[LINK] Points, lines & curves
tomk at unwired.com.au
Sun Feb 13 17:16:30 AEDT 2011
> -----Original Message-----
> From: link-bounces at mailman.anu.edu.au
> [mailto:link-bounces at mailman.anu.edu.au] On Behalf Of David Boxall
> Sent: Sunday, 13 February 2011 2:24 PM
> To: link at mailman.anu.edu.au
> Subject: Re: [LINK] Points, lines & curves
> On 13/02/2011 10:55 AM, Jan Whitaker wrote:
> > ...
> > We've had a bit of exploration on link about the value of
> Should we have kept the overland telegraph as a backup to telephones?
> Change is scary, but can we stop it?
Well actually, we did. For about a hundred years or so...
The Telegram service sent their last Telegram in 1983.
The physical O/T line was only decommissioned in 1975.
Also there was more than one overland Telegraph line...
Overland Telegraph Line track (OTL). This rough and eroded track weaves
between countless rusting steel poles that mark the route of the
telegraph wire that once linked Thursday Island with Brisbane. Between
1885 and 1887, despite forbidding terrain and the constant threat of
attack from hostile aboriginals, the line construction gangs gradually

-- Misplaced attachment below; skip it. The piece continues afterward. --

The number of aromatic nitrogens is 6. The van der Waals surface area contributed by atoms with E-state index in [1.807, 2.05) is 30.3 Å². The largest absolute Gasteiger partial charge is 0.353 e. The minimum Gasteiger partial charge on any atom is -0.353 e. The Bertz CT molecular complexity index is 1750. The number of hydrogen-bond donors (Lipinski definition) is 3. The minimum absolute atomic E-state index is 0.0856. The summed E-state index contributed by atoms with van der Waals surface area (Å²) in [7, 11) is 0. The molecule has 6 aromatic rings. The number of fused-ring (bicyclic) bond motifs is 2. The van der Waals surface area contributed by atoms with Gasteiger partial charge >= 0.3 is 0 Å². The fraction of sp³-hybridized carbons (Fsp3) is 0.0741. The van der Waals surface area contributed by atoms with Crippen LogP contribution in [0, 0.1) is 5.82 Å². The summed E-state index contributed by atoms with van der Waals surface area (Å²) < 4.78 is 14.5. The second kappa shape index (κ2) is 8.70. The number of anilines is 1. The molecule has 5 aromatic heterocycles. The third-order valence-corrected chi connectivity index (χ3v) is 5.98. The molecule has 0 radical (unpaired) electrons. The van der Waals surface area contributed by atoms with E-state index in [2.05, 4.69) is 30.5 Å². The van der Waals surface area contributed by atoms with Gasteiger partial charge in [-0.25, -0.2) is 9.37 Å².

extended the wire over 600km from Fairview Station near Laura right up
the middle of the peninsula to Paterson Telegraph Station on Peak Point,
10 km west of the tip of Cape York. A submarine cable was laid to
Thursday Island and the line, built at a cost of over 30,000 pounds,
became operational in August 1887.
The OTL served as a tenuous link with the outside world for Cape York
residents for almost 60 years until it gained new importance in 1942 as
a vital communications link in our WWII defences. The last Morse-code
message was tapped down the line in June 1964 and until the new
microwave towers were erected and it was decommissioned in 1987, the OTL
served as the Cape's local telephone line.
Redundancy is good.
Whilst TCP normally routes around problems, all of us are aware of the
problems with Optus fibre [Australia wide] in the nineties when a
backhoe dug up some fibre near the Blacktown exchange.
A little copper redundancy for a hundred years or so would not hurt.
(And it would sure help competitive pricing.)
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